The life and death of the legendary Ludwig van Beethoven. Beside all the work he is known for, the composer once wrote a famous love letter to a nameless beloved and the movie tries to find... See full summary »
On June 9, 1804, Ludwig van Beethoven and his pupil Ries assemble a group of musicians to give the first performance of his Third Symphony, 'Bonaparte', to his patron Prince Lobkowitz and ... See full summary »
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Vienna, 1824. In the days before the first performance of the Ninth Symphony, Beethoven needs help with copying out the charts, so a promising student of composition, Anna Holtz, 23, is sent to assist him. She not only aids the transcription of the notes, she provides guidance from the orchestra pit as Beethoven conducts the work's debut. During the next two years, the final ones of Beethoven's life, Anna provides assistance to the deaf, temperamental, ailing man. In return, he tutors her in composition and explains to her the ideas and principles of Romanticism. He tries to speak for God. Written by
In an interview with The Guardian on August 11, 2007, Ed Harris stated that his biggest disappointment has been "The distribution of Copying Beethoven in the US." He also claimed the most important lesson life has taught him is "Don't let MGM distribute a film you care about." See more »
During the performance of the 9th, the trumpet player is shown playing a European style rotary valve trumpet with clock-spring valves (Riedl?) that were first developed in 1835. The design of the trumpet is also of later vintage, as most trumpets of this era lacked valves, the keyed bugle, Haydn's keyed trumpet and instruments with Stolzel valves being the new technology. Finally, the mouthpiece has a very modern profile, perhaps of the 20th Century. See more »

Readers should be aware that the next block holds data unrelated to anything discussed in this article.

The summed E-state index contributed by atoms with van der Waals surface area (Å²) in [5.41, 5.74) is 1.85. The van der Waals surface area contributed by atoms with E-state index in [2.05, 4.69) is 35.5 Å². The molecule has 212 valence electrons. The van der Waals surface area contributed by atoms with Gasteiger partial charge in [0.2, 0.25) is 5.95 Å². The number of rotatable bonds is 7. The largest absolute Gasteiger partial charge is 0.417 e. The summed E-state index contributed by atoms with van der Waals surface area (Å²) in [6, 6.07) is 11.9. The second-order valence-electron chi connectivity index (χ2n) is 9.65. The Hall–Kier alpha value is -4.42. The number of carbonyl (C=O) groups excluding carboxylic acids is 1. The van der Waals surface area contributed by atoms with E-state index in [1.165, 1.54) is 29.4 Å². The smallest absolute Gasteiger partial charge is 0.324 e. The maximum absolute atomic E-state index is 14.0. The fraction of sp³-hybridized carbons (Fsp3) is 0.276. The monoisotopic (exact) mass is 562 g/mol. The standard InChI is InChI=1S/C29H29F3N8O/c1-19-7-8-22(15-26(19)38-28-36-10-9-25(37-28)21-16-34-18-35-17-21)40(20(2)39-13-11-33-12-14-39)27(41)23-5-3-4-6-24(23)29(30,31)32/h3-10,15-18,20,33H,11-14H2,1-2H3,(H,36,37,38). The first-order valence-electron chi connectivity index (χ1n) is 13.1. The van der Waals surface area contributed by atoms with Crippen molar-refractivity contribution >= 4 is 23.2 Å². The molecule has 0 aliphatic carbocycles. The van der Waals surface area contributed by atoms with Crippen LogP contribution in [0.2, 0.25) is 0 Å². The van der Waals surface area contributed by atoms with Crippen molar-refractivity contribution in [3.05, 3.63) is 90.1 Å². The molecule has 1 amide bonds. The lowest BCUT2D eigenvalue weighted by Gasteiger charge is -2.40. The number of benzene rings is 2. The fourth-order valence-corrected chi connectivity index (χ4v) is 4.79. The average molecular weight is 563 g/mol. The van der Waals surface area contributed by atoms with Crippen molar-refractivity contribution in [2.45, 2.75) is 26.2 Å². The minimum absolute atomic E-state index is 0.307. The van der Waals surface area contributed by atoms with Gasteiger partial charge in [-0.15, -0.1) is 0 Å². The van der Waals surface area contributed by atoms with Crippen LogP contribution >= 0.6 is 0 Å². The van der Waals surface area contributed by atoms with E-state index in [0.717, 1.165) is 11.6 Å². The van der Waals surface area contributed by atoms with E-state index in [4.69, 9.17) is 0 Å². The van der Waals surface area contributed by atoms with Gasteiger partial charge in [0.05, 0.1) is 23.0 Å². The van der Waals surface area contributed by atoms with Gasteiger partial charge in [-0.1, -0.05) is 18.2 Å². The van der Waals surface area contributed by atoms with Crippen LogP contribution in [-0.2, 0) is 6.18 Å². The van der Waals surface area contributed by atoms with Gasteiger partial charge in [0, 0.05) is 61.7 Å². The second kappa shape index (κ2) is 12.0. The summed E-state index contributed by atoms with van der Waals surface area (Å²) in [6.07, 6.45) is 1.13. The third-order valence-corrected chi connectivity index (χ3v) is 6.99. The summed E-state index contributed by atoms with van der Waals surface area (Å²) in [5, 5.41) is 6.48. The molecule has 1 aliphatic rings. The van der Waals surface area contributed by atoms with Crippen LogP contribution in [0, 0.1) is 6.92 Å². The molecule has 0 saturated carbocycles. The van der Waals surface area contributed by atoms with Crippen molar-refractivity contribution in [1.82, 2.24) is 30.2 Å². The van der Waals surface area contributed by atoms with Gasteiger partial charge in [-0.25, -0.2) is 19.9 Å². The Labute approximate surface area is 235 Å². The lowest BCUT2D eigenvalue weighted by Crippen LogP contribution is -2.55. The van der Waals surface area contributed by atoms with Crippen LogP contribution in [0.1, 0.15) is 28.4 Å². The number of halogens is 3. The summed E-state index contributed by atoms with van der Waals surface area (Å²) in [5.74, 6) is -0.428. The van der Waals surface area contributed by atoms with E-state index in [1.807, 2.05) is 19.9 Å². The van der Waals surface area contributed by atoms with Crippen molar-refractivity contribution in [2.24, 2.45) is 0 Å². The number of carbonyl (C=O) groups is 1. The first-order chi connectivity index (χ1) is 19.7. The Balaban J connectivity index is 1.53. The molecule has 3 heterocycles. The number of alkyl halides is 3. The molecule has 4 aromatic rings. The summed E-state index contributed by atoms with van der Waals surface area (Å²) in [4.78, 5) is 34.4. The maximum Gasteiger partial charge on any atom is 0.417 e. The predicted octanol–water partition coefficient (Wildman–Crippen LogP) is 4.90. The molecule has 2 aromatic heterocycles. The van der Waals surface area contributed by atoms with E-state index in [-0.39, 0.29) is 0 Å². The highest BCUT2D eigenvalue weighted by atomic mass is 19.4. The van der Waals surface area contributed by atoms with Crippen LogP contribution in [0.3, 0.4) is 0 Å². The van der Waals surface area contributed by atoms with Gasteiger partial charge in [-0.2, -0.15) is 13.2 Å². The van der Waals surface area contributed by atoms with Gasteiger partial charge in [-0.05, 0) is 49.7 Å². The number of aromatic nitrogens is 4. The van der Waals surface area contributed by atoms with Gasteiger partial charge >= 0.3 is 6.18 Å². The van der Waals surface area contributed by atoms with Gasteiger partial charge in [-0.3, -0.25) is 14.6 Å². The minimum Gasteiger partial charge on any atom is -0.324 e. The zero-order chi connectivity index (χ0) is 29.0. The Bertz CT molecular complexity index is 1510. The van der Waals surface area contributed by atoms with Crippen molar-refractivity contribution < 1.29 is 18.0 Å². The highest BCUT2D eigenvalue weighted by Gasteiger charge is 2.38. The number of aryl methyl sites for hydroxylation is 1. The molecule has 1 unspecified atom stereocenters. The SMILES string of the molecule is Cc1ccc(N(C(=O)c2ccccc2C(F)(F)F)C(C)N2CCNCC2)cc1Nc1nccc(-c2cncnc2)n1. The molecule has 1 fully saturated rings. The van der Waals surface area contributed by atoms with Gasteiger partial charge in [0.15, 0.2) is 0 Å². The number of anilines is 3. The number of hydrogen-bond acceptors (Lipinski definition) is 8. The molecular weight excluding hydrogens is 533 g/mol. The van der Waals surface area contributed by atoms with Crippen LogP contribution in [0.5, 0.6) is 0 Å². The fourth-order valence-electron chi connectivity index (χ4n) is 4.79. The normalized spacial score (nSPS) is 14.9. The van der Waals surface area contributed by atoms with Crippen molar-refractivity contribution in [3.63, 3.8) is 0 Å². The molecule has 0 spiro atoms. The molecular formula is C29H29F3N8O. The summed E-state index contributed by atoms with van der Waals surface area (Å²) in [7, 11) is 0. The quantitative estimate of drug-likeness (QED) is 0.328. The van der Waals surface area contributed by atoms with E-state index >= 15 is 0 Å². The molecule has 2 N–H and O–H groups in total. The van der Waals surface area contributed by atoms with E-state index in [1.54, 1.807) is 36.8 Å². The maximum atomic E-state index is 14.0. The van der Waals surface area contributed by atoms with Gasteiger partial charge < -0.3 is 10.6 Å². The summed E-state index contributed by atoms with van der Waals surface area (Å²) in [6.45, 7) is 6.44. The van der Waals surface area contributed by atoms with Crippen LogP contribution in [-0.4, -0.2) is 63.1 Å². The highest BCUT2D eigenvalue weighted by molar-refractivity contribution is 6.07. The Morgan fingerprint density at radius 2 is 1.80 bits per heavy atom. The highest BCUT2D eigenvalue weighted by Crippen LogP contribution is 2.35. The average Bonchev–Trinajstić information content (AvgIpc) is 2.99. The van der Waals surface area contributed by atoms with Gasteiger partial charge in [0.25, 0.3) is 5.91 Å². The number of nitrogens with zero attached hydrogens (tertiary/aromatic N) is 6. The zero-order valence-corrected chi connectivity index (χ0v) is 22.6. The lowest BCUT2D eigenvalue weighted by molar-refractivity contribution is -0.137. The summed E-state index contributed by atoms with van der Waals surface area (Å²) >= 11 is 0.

Ludwig van Beethoven:
[conclusion--Beethoven is describing his "Song of Thanks to the Deity"]
No key. It's common time, molto adagio, sotto voce. First violin, quarter notes. Middle C up to A. Measure. G up to C, tied, F. Second violin, bar two. Middle C up to A. Double note E, G, C. Viola clef, 2B pressed. It's a hymn of thanksgiving to God, for sparing me to finish my work. After the pianissimo, the canon resumes. First violin takes the theme. Viola, C to A. It's growing, gaining strength. Second violin, C to A, an...
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I find myself alarmed that people are not so critical of a work that deserves criticism. The many similarities, both structurally and literally, with 'Amadeus' aside the 'Copying Beethoven' deliberately chooses the easy path by putting audience before art. And therefore denying the world a discerning, intelligent and creative work.
Now consider the following: Is it not possible that the real story of the creation of the ninth symphony may actually be an engaging and powerful story itself and equally so in a dramatic telling? Beethoven was completely deaf by the writing of the symphony isn't that more interesting? How WAS the symphony conducted? Wouldn't it be great to know? So ask yourself, what possible motivation could a filmmaker have for introducing a woman as the copyist? If there was a copyist, he would certainly be a man. What was his story? (please try to be a little critical here even if you like the invention of a woman composer).
Fantasy should be much MORE than a distortion of reality to serve a writers purpose. For those who find themselves comparing and justifying the invention of Anna Holtz with the invention of Salieri's claim to have murdered Mozart in 'Amadeus', consider that he confessing to a priest in a lunatic asylum (Schaffer uses this device to great affect in the film). 'Copying Beethoven' may have worked if Anna was a figment of Ludwig's fevered imagination. But we are meant to believe she is 'possible'... Yes and that Strauss was assisted by aliens.
Most of the positive reviews I've read here so far are often expressions of a DESIRE for the film to be good; almost a deliberate amnesia. Remembering the film for what you wish it to be rather than what it is.
For those who believe that fantasy justifies the means then consider you are not only accepting an inferior interpretation of real events but also sacrificing the truth for the sake of a triviality.
Finally, a short note on the acting here that may surprise some of you. Ed Harris is NOT good as Ludwig Van Beethoven. Does that shock you? He looks awkward throughout the film, much like an actor dressed up, but off set and standing at the catering table. Most of his lines are said as cues rather than replies to Anna Holtz's lines (i.e. he is not listening to the actor). He is quite clearly an actor masquerading as the character rather than BEING the character.
Really, how many times does Beethoven have to roll in his grave before we get it right? Just ask yourself, would Ludwig approve?
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